On the facts of this case, we can find no abuse of discretion in the district court's continuance of the evidentiary hearing on the request for an injunction.


We affirm that portion of the March 1, 1978, district court order which denied the application for an injunction and was appealable under 28 U.S.C. § 1292(a) (1), in accordance with the foregoing opinion. In order that the district court may reconsider the present status of this litigation, particularly in light of the EIS which should now be available, we direct that the record be remanded to the district court forthwith.


Executive Order No. 11,752, dated 12/17/73 (38 F.R. 34793), contains, Inter alia, this wording:

"Section 1. Policy. It is the purpose of this order to assure that the Federal Government, in the design, construction, management, operation, and maintenance of its facilities, shall provide leadership in the nationwide effort to protect and enhance the quality of our air, water and land resources through compliance with applicable standards for the prevention, control, and abatement of environmental pollution in full cooperation with State and local governments. Compliance by Federal facilities with Federal, State, interstate, and local substantive standards and substantive limitations, to the same extent that any person is subject to such standards and limitations, will accomplish the objective of providing Federal leadership and cooperation in the prevention of environmental pollution. In light of the principle of Federal supremacy embodied in the Constitution, this order is not intended, nor should it be interpreted, to require Federal facilities to comply with State or local administrative procedures with respect to pollution abatement and control.

"Sec. 3. Responsibilities. (a) Heads of Federal agencies shall, with regard to all facilities under their jurisdiction in the United States:

"(1) Ensure that applicable standards specified in section 4 of this order are met on a Continuing basis.

"(2) Cooperate with the Administrator and State, interstate, and local agencies in the prevention, control, and abatement of environmental pollution . . . .

"(4) Consider the environmental impact in the initial stages of planning for each new facility or modification to an existing facility in accordance with the National Environmental Policy Act (this chapter).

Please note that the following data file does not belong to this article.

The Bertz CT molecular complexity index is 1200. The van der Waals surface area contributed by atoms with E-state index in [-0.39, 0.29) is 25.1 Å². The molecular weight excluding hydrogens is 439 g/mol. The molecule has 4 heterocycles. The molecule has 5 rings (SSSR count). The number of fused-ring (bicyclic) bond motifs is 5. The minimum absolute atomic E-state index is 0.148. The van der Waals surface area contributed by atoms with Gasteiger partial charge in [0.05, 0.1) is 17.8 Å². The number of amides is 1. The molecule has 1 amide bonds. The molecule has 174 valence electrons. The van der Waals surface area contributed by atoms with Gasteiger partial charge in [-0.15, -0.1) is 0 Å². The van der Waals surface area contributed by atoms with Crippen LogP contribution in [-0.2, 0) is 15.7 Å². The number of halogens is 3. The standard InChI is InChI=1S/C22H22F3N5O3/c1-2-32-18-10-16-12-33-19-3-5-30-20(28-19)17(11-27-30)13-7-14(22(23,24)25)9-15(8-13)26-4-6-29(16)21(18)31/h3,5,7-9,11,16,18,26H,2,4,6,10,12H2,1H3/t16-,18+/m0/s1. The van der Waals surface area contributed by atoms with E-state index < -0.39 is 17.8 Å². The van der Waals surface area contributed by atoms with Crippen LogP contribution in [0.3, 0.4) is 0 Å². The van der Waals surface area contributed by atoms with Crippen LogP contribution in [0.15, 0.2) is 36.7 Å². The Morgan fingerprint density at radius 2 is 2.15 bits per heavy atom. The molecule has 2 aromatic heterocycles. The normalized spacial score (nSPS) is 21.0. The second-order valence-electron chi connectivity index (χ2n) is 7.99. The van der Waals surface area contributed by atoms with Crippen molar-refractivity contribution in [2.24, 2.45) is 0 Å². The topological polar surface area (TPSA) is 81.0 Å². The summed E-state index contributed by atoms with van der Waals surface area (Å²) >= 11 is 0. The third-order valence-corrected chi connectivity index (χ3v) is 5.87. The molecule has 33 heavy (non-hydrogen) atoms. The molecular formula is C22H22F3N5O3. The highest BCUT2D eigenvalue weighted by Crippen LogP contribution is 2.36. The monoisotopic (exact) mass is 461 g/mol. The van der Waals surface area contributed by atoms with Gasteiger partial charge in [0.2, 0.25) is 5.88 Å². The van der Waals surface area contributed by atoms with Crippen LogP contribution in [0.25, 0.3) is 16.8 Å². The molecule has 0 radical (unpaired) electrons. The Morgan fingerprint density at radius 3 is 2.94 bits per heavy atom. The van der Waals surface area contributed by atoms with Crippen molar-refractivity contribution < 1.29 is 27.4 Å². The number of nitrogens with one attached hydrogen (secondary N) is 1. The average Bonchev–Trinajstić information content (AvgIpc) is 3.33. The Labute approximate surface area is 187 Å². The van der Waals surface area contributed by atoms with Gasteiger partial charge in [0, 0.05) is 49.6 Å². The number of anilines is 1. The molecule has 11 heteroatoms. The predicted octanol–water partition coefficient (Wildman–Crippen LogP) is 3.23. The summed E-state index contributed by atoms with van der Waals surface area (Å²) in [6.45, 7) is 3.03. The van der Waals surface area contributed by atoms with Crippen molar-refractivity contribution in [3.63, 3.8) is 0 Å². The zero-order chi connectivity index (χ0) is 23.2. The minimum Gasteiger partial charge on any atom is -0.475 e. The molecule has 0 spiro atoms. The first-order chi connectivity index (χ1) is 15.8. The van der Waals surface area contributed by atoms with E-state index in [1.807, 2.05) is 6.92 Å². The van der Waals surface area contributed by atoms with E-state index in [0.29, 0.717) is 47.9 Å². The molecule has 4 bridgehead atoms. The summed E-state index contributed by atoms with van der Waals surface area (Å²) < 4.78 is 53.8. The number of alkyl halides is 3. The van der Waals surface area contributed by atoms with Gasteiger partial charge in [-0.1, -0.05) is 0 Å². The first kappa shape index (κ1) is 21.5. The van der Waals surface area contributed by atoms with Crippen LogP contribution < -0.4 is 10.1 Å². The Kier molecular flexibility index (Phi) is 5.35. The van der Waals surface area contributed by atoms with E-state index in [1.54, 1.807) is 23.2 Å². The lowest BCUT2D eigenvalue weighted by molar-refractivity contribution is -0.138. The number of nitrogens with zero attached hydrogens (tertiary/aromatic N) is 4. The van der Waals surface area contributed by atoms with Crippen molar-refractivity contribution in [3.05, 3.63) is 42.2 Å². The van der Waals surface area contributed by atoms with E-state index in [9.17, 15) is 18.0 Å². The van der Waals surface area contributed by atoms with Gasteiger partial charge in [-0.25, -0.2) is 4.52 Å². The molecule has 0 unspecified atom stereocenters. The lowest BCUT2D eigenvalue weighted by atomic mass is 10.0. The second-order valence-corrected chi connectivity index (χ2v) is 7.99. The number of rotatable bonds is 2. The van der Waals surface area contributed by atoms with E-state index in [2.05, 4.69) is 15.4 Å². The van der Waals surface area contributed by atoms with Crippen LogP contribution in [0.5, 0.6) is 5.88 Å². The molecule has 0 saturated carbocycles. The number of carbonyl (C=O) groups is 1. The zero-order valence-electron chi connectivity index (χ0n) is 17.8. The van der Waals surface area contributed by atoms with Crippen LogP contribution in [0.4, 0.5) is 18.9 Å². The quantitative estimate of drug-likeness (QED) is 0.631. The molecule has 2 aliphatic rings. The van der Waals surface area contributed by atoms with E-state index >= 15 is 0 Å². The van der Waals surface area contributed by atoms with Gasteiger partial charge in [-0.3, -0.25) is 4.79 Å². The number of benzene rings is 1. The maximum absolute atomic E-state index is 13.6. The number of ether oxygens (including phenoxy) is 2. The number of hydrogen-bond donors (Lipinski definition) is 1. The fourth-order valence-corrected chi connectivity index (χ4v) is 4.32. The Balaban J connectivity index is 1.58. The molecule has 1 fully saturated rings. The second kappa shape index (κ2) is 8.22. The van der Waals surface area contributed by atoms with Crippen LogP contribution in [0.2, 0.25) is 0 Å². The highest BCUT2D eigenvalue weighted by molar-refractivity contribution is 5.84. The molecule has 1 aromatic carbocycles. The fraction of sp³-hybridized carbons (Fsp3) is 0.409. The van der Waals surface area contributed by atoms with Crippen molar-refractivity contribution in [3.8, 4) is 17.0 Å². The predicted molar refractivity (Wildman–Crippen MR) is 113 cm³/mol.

"(5) Include with all budget requests for the design and construction of new facilities or for modification of existing facilities funds for such measures as may be necessary to meet applicable standards specified in section 4. Budget requests shall reflect the most efficient alternative for meeting applicable standards.

"(7) Ensure that any funds appropriated and apportioned for the prevention, control, and abatement of environmental pollution are not used for any other purpose unless permitted by law and unless specifically approved by the Office of Management and Budget.

"(d) The Administrator shall:

"(4) Mediate conflicts between Federal agencies and State, interstate, or local agencies in matters affecting the application of, or compliance with, applicable standards specified in section 4.

"Sec. 4. Standards. (a) Heads of Federal agencies shall ensure that all facilities under their jurisdiction are designed, constructed, managed, operated, and maintained so as to conform to the following requirements:

"(2) Federal, State, interstate, and local water quality standards and effluent limitations respecting the discharge or runoff of pollutants adopted in accordance with or effective under the provisions of the Federal Water Pollution Control Act, as amended (section 1251 et seq. of Title 33, Navigation and Navigable Waters).

"(4) Guidelines for solid waste recovery, collection, storage, separation, and disposal systems issued by the Administrator pursuant to the Solid Waste Disposal Act, as amended (section 6901 et seq. of this title).

"(b) In those cases in which there are no environmental pollution standards as specified in subsection (a) for a particular geographic area or class of Federal facilities, the Administrator, in consultation with appropriate Federal, State, interstate, and local agencies, may issue regulations, which shall be published in the Federal Register, establishing environmental pollution standards for the purpose of this order." (Emphasis supplied.)